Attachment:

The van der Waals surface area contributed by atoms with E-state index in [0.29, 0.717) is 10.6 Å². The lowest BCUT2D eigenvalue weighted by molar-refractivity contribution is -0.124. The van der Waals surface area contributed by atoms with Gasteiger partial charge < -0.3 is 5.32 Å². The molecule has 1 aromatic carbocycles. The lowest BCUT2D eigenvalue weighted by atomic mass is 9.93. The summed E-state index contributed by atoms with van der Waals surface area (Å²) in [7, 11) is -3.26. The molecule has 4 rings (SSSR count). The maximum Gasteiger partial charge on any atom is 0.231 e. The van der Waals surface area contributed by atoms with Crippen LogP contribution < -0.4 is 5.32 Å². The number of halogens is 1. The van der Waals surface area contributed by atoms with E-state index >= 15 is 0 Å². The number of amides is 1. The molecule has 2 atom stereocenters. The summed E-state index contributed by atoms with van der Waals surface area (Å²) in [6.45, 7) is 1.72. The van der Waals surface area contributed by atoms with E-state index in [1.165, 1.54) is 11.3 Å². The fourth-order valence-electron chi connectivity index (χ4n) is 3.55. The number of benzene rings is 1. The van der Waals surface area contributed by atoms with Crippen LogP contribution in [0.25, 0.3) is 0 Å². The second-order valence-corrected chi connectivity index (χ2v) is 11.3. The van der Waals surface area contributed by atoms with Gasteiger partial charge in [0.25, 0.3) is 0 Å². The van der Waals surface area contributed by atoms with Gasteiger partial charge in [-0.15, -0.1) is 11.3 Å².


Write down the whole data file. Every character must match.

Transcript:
The van der Waals surface area contributed by atoms with E-state index in [0.29, 0.717) is 10.6 Å². The lowest BCUT2D eigenvalue weighted by molar-refractivity contribution is -0.124. The van der Waals surface area contributed by atoms with Gasteiger partial charge < -0.3 is 5.32 Å². The molecule has 1 aromatic carbocycles. The lowest BCUT2D eigenvalue weighted by atomic mass is 9.93. The summed E-state index contributed by atoms with van der Waals surface area (Å²) in [7, 11) is -3.26. The molecule has 4 rings (SSSR count). The maximum Gasteiger partial charge on any atom is 0.231 e. The van der Waals surface area contributed by atoms with Crippen LogP contribution < -0.4 is 5.32 Å². The number of halogens is 1. The van der Waals surface area contributed by atoms with E-state index >= 15 is 0 Å². The number of amides is 1. The molecule has 2 atom stereocenters. The summed E-state index contributed by atoms with van der Waals surface area (Å²) in [6.45, 7) is 1.72. The van der Waals surface area contributed by atoms with E-state index in [1.165, 1.54) is 11.3 Å². The fourth-order valence-electron chi connectivity index (χ4n) is 3.55. The number of benzene rings is 1. The van der Waals surface area contributed by atoms with Crippen LogP contribution in [0.25, 0.3) is 0 Å². The second-order valence-corrected chi connectivity index (χ2v) is 11.3. The van der Waals surface area contributed by atoms with Gasteiger partial charge in [0.25, 0.3) is 0 Å². The van der Waals surface area contributed by atoms with Gasteiger partial charge in [-0.15, -0.1) is 11.3 Å².